The audio was eventually leaked after the president criticized the secretary in a tweet on Sunday morning.
Despite the Times’ reporting that the White House switchboard had made 18 other calls to the secretary’s office over the past two months, Raffensperger maintained that he had never spoken to Trump prior to their conversation on Saturday.
“No, I never believed it was appropriate to speak to the president. But he pushed out — I guess he had his staff push us. They wanted to call,” Raffensperger said.
Raffensperger described his office as “in a litigation mode with the president’s team against the state of Georgia. And whenever you say anything, then you do have to have your advisers there. They have to have their advisers there, with lawyers.”
Although “I just preferred not to talk to someone when we’re in litigation,” Raffensperger continued, “we took the call, and we had a conversation.”
The president “did most of the talking. We did most of the listening,” he said. “But I did want to make my points, that the data that he has is just plain wrong. He had hundreds and hundreds of people he said that were dead that voted. We found two. That’s an example of just — he has bad data.”
POLITICO also reported on Monday that Raffensperger’s advisers had recorded his call with Trump, with one of them saying that “it’s nice to have something like this, hard evidence, to dispute whatever he’s claiming about the secretary.”
After Sen. Lindsey Graham (R-S.C.) allegedly pressured Raffensperger to discard some legally mailed ballots in November, “we decided maybe we should do this,” the adviser said of recording the president.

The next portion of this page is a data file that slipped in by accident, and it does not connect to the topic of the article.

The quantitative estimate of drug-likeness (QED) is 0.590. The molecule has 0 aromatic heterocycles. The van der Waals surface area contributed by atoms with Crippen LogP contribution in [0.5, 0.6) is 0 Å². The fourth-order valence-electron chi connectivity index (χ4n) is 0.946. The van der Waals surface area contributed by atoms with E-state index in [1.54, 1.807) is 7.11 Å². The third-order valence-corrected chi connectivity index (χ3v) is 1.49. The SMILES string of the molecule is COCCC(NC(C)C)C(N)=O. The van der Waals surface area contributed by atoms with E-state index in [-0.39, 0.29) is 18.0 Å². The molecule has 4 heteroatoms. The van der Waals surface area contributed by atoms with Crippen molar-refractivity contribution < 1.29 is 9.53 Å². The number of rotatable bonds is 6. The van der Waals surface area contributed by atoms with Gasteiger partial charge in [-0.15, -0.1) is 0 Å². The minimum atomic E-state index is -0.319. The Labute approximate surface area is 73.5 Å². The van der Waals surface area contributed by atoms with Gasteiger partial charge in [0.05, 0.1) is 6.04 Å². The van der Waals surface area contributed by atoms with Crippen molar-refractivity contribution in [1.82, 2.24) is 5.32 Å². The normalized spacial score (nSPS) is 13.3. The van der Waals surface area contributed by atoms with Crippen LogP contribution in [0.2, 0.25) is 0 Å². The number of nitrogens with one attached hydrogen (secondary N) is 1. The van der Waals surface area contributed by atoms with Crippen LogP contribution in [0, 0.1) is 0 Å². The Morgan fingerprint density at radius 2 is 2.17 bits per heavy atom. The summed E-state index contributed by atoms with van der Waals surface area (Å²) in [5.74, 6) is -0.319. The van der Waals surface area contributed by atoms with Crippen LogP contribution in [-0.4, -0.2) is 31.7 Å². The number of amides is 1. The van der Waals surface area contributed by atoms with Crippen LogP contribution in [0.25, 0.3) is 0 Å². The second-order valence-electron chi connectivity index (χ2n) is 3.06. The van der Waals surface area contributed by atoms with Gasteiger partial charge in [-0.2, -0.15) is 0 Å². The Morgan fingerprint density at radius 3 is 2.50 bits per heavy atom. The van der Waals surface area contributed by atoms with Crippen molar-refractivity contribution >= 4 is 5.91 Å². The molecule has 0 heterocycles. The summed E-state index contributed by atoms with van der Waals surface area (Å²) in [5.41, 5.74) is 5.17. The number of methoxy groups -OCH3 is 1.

Georgia Lt. Gov. Geoff Duncan, another Republican official the president has attacked for refusing to parrot his baseless claims of widespread voter fraud, also fiercely condemned Trump’s call with Raffensperger — complaining that the new controversy would distract from the state’s crucial pair of Senate runoffs on the day before the election.
“I was disappointed. You know, I was disappointed at the tone, at the intent, at the questioning. I’ve continued to encourage everybody, including the president, to stay focused on tomorrow,” Duncan told CNN on Monday.
“That phone call did absolutely nothing to help, you know, drive turnout for Republicans here in Georgia for Kelly Loeffler and David Perdue,” Duncan added. Both senators are locked in tight races that will determine which party controls the chamber in the opening years of Biden’s presidency.